Talk:Goodhue Dining Hall
Dining hall in Myers?
Ken--thanks for the great expansion on this article! One question, though: You wrote, "That made living in Evans, Myers, and Goodhue less desirable since residents were expected to eat all meals in those dining halls. " Did you mean Gridley instead of Myers? --Chris Johnson '96 22:06, 14 July 2006 (BST)
Chris, Women living in Evans and Myers usually ate in Evans; men living in Goodhue ate there. Women in Norse and Gridley ate in Gridley while men in Musser, Davis, and Burton ate in Burton and senior men who lived in Sevy ate in the Tea Room (if memory serves me correctly).
So, if you lived in Evans, Myers, or Goodhue and had morning classes and afternoon labs, you were expected to hike back to your assigned dining facility for lunch and then back to academialand after eating.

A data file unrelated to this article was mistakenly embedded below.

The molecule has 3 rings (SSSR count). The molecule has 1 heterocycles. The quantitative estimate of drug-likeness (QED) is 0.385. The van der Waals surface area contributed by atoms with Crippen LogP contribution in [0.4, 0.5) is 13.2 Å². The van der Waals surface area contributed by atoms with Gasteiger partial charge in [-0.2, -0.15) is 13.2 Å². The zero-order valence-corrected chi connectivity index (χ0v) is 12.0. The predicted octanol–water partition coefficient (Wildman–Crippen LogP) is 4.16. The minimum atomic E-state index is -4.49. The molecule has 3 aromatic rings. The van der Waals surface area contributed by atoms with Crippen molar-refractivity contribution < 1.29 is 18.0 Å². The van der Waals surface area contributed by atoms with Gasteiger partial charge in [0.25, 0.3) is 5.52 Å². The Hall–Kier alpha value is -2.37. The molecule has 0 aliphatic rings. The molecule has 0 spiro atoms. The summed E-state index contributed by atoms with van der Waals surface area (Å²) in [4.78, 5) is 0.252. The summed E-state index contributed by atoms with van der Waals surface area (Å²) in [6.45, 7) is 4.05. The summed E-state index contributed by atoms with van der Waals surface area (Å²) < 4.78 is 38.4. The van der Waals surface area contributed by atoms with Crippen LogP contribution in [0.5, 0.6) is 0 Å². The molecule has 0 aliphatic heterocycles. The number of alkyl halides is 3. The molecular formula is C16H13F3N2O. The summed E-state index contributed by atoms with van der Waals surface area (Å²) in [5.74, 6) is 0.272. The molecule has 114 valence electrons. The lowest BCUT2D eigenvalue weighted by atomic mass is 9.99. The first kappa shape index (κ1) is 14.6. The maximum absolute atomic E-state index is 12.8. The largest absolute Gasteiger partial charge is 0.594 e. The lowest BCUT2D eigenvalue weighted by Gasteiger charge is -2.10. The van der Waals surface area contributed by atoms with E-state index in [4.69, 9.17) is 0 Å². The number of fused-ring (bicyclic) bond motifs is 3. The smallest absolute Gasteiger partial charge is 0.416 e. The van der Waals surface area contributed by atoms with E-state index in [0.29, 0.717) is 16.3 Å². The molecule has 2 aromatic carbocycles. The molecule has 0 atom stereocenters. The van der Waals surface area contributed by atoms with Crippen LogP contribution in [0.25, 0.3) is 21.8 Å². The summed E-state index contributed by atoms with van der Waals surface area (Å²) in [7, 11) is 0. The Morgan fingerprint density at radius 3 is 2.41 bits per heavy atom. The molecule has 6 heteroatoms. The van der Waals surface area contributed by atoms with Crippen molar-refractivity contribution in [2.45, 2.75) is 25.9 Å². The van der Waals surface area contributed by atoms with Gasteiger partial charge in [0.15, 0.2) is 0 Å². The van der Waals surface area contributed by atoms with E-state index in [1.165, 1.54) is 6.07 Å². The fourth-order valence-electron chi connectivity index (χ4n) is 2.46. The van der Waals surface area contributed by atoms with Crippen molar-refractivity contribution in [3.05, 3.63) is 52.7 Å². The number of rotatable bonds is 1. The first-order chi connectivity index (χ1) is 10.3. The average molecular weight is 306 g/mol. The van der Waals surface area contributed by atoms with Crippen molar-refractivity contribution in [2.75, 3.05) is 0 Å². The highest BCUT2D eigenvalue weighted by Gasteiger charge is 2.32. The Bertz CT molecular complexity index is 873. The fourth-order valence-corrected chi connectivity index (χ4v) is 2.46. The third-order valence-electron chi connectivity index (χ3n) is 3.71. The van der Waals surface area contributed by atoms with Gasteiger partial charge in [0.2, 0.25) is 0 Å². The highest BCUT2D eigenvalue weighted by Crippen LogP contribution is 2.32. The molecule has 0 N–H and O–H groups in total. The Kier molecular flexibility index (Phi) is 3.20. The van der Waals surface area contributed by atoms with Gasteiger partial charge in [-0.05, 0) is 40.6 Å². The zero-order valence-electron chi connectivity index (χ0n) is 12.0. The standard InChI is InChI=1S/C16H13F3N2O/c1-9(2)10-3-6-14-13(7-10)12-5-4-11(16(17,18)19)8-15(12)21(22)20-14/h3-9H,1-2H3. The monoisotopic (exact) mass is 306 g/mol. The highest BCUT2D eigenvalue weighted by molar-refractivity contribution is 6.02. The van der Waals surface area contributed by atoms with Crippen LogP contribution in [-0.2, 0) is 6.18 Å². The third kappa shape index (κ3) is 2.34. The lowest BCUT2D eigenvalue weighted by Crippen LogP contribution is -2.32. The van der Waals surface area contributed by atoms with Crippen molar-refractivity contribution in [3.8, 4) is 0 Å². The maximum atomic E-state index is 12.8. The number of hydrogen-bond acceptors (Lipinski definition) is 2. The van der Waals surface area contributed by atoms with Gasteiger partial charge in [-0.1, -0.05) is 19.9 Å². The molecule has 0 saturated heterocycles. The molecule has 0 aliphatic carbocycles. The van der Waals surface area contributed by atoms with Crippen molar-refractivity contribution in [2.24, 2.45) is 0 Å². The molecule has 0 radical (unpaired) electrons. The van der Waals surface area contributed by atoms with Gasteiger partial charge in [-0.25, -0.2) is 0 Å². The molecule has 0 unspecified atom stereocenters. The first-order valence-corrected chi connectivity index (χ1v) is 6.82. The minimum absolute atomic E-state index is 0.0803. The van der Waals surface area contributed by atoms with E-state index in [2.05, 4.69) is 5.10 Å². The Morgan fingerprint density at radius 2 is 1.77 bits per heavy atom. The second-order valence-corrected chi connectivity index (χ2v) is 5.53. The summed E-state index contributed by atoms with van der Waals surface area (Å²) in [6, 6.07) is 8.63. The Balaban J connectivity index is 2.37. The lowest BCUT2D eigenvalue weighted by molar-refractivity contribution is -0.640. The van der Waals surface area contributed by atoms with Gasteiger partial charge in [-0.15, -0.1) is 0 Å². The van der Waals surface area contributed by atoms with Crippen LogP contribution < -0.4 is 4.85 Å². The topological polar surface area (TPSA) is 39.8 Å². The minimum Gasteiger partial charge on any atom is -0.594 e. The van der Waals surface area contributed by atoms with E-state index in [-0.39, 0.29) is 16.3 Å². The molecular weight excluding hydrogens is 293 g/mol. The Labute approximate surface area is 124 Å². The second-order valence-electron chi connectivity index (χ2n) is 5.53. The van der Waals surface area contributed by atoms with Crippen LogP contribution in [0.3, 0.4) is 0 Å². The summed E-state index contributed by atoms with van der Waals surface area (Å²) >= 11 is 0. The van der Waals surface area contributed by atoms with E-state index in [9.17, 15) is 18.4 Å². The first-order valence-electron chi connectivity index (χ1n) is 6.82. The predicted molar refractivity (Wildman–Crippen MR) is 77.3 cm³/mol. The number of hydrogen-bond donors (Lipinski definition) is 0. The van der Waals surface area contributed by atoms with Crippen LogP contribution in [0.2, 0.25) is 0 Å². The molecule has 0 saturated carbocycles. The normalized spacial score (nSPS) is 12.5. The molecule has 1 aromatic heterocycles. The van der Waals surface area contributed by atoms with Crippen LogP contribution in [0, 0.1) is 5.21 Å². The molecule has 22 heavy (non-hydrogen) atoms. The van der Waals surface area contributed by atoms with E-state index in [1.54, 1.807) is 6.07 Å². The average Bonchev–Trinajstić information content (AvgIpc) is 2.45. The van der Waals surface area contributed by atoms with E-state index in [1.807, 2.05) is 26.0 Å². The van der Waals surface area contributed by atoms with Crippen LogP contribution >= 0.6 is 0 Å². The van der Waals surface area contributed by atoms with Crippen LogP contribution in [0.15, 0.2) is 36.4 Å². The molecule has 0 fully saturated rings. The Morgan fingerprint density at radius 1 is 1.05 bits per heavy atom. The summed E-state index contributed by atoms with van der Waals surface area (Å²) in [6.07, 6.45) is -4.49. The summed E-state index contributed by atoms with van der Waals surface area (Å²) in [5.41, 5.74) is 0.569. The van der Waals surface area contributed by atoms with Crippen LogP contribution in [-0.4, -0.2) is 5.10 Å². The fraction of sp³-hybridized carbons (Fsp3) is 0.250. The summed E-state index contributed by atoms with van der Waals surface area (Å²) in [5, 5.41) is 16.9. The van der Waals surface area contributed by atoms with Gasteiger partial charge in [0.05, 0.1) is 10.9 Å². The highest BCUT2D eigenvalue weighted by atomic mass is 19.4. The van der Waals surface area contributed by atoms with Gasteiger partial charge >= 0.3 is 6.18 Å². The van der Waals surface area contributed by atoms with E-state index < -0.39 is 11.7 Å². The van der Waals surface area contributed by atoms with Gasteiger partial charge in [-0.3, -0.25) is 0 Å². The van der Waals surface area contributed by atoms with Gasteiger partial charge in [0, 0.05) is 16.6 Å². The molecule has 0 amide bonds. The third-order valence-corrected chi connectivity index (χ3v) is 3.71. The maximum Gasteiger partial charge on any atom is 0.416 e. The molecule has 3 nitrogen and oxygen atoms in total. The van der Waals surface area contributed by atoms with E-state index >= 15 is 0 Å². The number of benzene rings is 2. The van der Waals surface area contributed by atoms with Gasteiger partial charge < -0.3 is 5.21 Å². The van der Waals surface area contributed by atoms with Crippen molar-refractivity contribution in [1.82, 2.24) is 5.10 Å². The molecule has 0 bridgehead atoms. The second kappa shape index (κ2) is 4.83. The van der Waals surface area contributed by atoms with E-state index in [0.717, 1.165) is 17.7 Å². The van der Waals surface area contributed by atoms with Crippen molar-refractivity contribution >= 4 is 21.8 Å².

Or, if you were in the libe at 5:55 pm, you had to get back to 'Hue or Evans for supper since it was nigh unto impossible to avoid being recognized as an outsider by head waitrons or Carleton Food Service dining room supervisors in Burton or Gridley. And being late was frowned upon.
(No id cards or meal cards, just old fashioned personal recognition, which meant that the first few weeks in the fall were about the only time you could cheat the system that was facilitated by the fact that most people ate at the same tables, with the same group of friends, served by the same waitron every lunch and a second waitron every supper -- except of course, when some of us had 14-meal work contracts and worked both lunch and dinner every day. And no such thing as flex dollars either. There was always Bill's ((now Basil's)), Dino's ((that occupied the now empty space next to Basil's)), the Ideal, the King's Room, the Ole Store, or Tiny's, but they were even longer walks, and for those of us with big work contracts, those choices were financially unthinkable.) Ken Wedding '67